That’s it. Even though you’re using LibreOffice, your files will now save as Microsoft Office documents, so they’ll open on anyone’s computer who is using the paid for product. But why not tell them about LibreOffice, too, and spread the word on the benefits of using free and open source software.
Microsoft Office has used the ribbon interface for many years now, but it wasn’t always that way. Originally the suite had a more traditional layout with dropdown menus across the top. The default interface in LibreOffice may remind those of us who are old enough of that layout, and – although many do like it – some would say that, in our modern world of flashy graphics, it looks a little dated.
If, then, you would prefer a ribbon-style layout, LibreOffice can now accommodate you. This newer interface is known as the Notebookbar. Unfortunately, the procedure is slightly more time-consuming than it needs to be, as you have to change the interface for each program within the office suite individually. It would be nice if there was a way to turn on the notebookbar for the whole of LibreOffice with a single click – I can’t imagine anyone wanting to use it in, say, Writer, but not in Calc. I think most people will either want it, or not.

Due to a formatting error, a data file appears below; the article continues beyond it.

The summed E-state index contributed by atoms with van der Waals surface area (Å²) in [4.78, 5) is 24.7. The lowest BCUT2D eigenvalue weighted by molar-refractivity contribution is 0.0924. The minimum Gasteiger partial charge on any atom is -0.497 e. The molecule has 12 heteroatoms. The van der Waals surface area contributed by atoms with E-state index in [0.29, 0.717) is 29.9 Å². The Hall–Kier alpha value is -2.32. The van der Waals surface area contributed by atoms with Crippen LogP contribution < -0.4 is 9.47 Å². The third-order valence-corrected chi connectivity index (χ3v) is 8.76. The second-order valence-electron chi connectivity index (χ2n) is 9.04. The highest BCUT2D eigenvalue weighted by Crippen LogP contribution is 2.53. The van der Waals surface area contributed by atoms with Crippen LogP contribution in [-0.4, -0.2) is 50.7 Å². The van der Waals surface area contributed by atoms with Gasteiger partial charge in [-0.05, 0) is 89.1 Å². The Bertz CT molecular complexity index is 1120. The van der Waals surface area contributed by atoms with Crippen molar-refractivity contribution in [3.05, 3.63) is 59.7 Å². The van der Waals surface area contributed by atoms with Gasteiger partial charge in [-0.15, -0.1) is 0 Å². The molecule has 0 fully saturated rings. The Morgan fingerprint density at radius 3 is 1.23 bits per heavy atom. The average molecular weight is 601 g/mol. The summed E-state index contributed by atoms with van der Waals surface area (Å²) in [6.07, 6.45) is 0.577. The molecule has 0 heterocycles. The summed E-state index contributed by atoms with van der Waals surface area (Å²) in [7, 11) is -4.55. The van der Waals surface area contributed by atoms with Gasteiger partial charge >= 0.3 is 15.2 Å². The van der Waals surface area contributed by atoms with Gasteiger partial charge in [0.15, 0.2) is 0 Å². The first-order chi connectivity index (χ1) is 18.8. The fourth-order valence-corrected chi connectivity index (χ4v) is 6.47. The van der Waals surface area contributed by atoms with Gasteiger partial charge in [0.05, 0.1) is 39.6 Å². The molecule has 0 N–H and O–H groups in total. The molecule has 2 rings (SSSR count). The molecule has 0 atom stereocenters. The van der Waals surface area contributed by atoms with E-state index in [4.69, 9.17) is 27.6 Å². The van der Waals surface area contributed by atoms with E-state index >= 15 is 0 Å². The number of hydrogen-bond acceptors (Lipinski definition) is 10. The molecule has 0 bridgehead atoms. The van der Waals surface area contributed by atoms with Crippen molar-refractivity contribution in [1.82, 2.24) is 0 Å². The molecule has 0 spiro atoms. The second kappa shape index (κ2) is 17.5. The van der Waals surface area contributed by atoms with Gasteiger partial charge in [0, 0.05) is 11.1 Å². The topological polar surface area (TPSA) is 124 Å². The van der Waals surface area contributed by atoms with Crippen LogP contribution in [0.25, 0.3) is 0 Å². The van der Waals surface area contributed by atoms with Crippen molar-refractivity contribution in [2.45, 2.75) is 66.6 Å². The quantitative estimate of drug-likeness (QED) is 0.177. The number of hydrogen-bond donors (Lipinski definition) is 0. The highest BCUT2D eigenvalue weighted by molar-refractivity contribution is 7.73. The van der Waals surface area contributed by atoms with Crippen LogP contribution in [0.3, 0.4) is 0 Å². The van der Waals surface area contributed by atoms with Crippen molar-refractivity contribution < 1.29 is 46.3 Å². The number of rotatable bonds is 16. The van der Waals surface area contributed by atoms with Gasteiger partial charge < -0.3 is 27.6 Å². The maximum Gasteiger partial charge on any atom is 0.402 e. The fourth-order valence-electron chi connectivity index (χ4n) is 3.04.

Anyway, let’s not get ahead of ourselves. Before we can get to that part, we first need to turn on experimental features (as the notebookbar is still a relatively new feature). So, let’s get started.